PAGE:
Manager Bobby Valentine knows that times are tough and businesses everywhere are being forced to cut back.
"I get that," he said Wednesday at Jingu Stadium as his Lotte Marines prepared to take on the Yakult Swallows in an interleague tussle. "I really do."
Valentine is referring to his own situation, which is a little bizarre, to say the least. Prior to this season, Marines ownership announced that Valentine would not be back in 2010 to manage the club for an eighth season, citing economics as the main factor in the decision.
What Valentine has trouble with is the rationale behind the decision. He claims to want to stay in Japan and manage a ballclub here, preferably the Marines. The fans and many of the players want him to stay, so why not renegotiate his contract?
"I've never been asked to renegotiate," said Valentine, who reportedly makes a salary somewhere in the ballpark of $4 million (383 million yen) a season, although some team officials have speculated that the figure is considerably higher--perhaps even double--once you factor in perks like housing and the cost of his "entourage," which includes a coach and a data analyst brought over from the United States.
"No one (from the organization) has come to me and said, 'What would you do?'"
Like many companies these days, the Lotte empire is feeling the pinch financially and the word has come down to team president Ryuzo Setoyama to cut costs. However, any new manager that is hired will likely bring in some of his own coaches, so to lump in those costs under Valentine's package seems a little unfair.
Bookkeeping matters aside, this whole episode has not sat well with the team's dedicated fan base, who revere the 59-year-old American skipper. Bobby V is more popular in Chiba than his players, which was made clear when fans recently submitted a signed petition to management with over 100,000 names on it asking that they reconsider letting Valentine go. The Marines faithful have held rallies in his honor and signs backing Bobby V for 2010 are commonplace at Chiba Marine Stadium.
And all this despite the club languishing in fifth place in the Pacific League with a 25-30-3 record through Wednesday.
For Valentine, whose popularity stems largely from the fact that he led the Marines to a Japan Series championship in 2005--the first for the franchise since 1974--this whole situation is not completely uncharted territory. In 1995, he skippered the club to a very respectable second-place finish in his first stint with the team--only to be fired after the season by then-general manager Tatsuro Hirooka.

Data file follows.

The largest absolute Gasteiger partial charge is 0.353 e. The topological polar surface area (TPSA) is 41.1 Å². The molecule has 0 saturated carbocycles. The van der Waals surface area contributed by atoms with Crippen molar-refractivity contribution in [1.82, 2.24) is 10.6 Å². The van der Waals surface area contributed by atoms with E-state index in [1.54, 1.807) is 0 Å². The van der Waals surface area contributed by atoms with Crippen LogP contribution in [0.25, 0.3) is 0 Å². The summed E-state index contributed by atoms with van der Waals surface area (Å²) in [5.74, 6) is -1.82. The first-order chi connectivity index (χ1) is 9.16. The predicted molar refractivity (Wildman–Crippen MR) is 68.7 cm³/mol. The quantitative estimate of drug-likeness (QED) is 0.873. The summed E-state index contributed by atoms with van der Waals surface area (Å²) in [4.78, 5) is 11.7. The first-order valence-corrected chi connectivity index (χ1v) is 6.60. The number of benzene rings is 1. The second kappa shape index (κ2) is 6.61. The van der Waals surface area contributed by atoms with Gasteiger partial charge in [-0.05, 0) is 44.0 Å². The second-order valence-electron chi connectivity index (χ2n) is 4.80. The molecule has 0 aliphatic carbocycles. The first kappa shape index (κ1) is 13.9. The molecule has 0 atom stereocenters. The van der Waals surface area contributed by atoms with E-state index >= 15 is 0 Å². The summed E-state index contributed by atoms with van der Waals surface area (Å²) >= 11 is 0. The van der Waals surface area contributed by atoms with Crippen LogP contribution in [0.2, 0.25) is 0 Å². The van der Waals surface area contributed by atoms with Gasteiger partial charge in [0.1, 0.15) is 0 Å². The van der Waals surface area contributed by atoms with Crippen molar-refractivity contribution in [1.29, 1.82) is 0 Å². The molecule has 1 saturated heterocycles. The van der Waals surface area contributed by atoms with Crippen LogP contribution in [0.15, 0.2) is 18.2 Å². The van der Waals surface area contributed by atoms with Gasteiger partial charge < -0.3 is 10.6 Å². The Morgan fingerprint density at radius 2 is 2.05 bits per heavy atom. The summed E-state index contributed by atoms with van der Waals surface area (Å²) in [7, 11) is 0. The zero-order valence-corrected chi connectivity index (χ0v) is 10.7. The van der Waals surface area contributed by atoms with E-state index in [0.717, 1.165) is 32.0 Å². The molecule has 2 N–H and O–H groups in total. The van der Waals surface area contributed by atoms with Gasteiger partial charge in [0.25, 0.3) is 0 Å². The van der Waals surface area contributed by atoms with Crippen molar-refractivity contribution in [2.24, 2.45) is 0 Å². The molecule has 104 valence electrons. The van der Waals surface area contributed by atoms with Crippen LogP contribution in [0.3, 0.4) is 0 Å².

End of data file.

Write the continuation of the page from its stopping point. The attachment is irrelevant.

Valentine says that while the outcome may be similar this time, the circumstances are very different.
"Back in '95, it was all about philosophical differences with Hirooka-san relating to baseball," Valentine, also a former New York Mets and Texas Rangers manager, recalled. "My philosophy on the game, my managing style did not mesh with his, and that was the root of the evil back then.
"My tenure here has validated my ability to understand Japanese baseball and blend it with an American style," Valentine continued. "The philosophical differences now are an economic banging of the heads. What my value is, what I bring to the table, is too expensive (for what the team feels it gets in return), I guess. They don't have a problem with me changing my lineup around or how I prepare the team. With Hirooka, it was all on-field stuff, like our practice schedule. We were just two very stubborn baseball men."
Valentine, owner of a successful sports bar in his native Connecticut, uses a business model to illustrate what he feels is taking place here. He points out that if someone was hired to open a chain of American restaurants in Japan, for example, that person could well become a victim of their own success.
"If you do a great job and the business is successful, your salary will go up," Valentine said. "Eventually, the only way for the company to make more money is to get someone to do your job at a cheaper price. So I get the economics, I get what's going on (with the Marines), but the fans out in right field don't care about that stuff.
"If you cut costs and keep the revenue the same, you make more money. That's the premise."
As for his future, Valentine said that will all work itself out. There has been talk in the U.S. media of him going back to manage his old club, the Mets, or perhaps even their crosstown rivals, the Yankees. Another possibility is him taking over the Dodgers in Los Angeles, the team with which he cut his teeth as a major-league player. Also, the struggling Washington Nationals appear to be another possible option, as does a return to the TV studio as a baseball analyst.
For now, Valentine says he just wants to focus on this season with the Marines, as difficult as that may be. When pressed on where he hopes to be next year, Bobby V sidesteps the issue like the ballroom dancing champion that he is.
"I just want to be where it's a real team effort," Valentine said. "I want to be in a situation where everyone's pulling together."